METHODOLOGY
We have found that a ppsf analysis on finished terrace space is generally a reliable form of valuation to determine what the terrace area contributes to the overall value of the apartment being appraised. Its a relational value – if the apartment is worth more, that carries over to the outdoor space. This logic applies to patios, garden areas and balconies. Doesn’t matter whether it is a co-op, condo, highrise, lowrise or brownstone.)

Here’s how

  • Estimate the ppsf of the property without the terrace
  • The general relationship between finished terrace space and interior space – terraces are typically valued at 25-50% of the ppsf of the interior space.

For example – if the interior space was worth $1,000 psf, without considering the terrace, the outdoor space could be worth as much as $500 psf (50% of interior ppsf). If the terrace is 500 sqft, the terrace could be worth $250k ($500/sf x 500 sq ft).

That’s the basic idea. Simple. Of course there are many other factors such as:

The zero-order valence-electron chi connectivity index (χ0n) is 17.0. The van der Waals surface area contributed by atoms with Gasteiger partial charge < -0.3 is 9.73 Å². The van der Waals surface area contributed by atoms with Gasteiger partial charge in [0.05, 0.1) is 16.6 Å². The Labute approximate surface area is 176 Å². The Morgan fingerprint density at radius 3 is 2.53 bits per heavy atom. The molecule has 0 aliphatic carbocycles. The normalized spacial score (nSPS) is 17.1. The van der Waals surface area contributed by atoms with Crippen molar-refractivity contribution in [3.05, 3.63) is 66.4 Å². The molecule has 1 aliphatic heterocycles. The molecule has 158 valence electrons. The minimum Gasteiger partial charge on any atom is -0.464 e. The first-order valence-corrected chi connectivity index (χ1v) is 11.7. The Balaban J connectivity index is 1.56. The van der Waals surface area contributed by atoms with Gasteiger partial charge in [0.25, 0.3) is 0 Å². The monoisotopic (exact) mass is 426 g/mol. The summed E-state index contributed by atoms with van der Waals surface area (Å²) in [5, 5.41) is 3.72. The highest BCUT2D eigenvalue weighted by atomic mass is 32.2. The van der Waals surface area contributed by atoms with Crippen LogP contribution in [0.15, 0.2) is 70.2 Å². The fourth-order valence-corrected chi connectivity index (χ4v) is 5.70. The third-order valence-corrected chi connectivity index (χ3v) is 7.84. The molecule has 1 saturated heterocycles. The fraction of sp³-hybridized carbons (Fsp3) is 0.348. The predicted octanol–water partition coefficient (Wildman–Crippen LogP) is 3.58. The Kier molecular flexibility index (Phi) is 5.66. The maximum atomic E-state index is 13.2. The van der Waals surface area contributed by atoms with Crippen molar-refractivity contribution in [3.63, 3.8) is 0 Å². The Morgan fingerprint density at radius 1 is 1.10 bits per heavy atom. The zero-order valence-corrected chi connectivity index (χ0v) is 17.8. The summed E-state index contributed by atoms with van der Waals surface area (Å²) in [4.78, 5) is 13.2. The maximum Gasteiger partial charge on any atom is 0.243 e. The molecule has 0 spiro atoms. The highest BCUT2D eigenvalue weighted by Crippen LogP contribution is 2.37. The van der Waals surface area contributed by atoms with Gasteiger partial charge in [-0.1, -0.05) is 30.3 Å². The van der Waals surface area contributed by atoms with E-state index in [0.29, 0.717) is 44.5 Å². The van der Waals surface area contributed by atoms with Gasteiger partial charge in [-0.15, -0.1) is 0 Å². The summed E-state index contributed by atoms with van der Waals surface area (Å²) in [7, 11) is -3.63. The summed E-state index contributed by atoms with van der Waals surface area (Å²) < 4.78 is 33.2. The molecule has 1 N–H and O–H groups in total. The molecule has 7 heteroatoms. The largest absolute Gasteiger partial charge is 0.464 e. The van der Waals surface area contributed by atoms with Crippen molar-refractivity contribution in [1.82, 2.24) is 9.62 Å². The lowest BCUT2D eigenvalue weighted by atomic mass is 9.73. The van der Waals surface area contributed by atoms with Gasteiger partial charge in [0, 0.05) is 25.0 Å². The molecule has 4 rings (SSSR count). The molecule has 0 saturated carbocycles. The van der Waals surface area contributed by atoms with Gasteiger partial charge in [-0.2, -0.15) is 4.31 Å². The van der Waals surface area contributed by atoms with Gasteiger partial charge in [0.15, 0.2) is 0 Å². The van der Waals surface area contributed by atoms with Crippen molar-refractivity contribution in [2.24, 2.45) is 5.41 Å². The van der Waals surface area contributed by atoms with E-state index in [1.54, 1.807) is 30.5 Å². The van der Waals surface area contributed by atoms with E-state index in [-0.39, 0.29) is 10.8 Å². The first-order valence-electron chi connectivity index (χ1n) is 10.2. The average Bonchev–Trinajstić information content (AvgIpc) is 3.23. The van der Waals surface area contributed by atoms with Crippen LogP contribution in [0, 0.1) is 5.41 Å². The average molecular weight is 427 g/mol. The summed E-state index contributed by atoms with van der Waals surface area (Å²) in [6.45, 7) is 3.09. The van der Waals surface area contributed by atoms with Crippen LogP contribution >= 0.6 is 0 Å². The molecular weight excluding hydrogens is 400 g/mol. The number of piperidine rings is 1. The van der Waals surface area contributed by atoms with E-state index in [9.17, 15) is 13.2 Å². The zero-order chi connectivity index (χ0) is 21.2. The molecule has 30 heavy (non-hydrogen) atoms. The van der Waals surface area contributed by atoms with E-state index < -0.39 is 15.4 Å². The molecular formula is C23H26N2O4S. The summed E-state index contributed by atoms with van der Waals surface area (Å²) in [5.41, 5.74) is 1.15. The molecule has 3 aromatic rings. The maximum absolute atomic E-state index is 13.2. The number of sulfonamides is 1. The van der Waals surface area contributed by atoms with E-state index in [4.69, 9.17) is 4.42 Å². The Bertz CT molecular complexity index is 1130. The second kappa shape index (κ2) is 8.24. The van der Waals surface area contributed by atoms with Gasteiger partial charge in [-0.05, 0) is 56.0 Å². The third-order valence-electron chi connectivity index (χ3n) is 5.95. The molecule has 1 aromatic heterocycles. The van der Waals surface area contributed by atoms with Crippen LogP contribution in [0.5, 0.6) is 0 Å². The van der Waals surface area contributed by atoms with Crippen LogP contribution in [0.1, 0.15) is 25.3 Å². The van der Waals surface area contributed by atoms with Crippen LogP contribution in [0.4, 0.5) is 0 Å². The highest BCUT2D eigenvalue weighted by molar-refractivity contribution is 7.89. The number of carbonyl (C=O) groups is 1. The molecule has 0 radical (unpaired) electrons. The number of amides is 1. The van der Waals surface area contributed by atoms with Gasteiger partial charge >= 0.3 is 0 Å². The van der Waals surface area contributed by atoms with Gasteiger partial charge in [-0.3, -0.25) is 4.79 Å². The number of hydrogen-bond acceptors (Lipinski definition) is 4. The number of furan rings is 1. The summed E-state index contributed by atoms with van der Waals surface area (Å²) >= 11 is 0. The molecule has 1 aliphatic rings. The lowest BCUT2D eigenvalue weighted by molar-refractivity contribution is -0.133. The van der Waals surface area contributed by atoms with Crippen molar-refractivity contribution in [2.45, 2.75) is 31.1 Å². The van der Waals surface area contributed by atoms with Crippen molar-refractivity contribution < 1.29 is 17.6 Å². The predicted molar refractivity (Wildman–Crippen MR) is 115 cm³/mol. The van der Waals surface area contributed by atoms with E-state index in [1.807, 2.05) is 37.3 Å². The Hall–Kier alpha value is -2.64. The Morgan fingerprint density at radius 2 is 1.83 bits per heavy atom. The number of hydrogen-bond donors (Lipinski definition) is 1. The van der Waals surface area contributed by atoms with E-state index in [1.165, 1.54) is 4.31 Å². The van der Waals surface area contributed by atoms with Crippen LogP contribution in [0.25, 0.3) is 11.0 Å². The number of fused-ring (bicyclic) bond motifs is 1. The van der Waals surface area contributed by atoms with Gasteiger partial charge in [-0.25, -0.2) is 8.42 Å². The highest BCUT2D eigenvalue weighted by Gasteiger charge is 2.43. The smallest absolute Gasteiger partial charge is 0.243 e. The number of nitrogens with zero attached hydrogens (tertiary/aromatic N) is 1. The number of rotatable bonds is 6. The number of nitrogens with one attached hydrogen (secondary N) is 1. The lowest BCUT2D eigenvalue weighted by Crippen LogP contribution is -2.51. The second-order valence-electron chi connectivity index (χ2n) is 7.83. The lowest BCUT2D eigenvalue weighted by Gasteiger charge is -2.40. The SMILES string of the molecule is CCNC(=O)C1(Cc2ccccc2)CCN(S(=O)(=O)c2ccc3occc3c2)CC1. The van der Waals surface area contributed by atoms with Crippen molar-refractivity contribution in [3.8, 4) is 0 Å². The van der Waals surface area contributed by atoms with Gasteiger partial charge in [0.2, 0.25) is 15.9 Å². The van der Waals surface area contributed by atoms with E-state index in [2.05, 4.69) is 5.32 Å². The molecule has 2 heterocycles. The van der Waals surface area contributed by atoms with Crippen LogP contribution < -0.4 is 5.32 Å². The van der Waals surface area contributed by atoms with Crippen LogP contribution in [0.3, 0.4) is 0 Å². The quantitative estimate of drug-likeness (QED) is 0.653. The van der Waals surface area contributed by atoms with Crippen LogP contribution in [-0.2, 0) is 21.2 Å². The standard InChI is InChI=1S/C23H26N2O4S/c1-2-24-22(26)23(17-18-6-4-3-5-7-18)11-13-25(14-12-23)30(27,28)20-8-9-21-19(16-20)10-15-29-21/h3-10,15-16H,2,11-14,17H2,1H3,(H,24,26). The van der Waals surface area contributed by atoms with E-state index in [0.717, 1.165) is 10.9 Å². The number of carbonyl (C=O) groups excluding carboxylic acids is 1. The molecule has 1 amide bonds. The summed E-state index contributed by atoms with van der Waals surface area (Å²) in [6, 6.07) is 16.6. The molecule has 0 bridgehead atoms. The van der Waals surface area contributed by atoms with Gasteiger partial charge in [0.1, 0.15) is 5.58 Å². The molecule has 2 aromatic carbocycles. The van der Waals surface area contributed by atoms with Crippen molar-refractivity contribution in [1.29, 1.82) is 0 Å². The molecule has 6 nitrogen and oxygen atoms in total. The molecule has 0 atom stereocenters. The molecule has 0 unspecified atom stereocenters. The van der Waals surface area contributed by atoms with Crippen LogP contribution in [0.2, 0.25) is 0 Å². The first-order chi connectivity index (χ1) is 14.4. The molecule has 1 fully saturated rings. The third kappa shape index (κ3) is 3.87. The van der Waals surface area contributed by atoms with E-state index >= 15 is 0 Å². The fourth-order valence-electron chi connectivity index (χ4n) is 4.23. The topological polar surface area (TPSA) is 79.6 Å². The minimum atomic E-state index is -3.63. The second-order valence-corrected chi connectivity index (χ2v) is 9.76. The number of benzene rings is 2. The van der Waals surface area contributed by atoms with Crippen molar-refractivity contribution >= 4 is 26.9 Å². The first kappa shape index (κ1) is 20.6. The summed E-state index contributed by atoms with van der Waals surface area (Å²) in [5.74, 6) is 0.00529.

Utility

  • Depth – a 500 sq ft could be a deep terrace or a shallow 2 ft deep wrap around – same sq ft but different value.
  • Location – a 2nd floor terrace overlooking a busy north/south avenue has more noise and soot as well as a lower perception of security
  • privacy – space that is not formally separated from the adjacent apartment terrace space has lower value
  • Obstructions – such as a parapet that blocks the view from the terrace. View itself is NOT a terrace amenity since it is considered in the ppsf of the apartment. A skylight or risers are usually deducted from the square footage.

Size

  • Oversized space – if the terrace is greater than 50% of the interior space, the ppsf contribution falls off considerably for the additional space over the 50% threshold. For example 700 sq ft 1-bedroom apartment with a 3,000 sqft terrace – only about 350 sq ft has any meaningful value (of course, if the maintenance charges reflect the entire terrace, any value of the terrace would be wiped out.

Association

  • Primary amenity – The patio or garden in a ground floor brownstone or apartment – use the same logic as when considering a terrace in a penthouse apartment.

Comparing apartments with and without outdoor space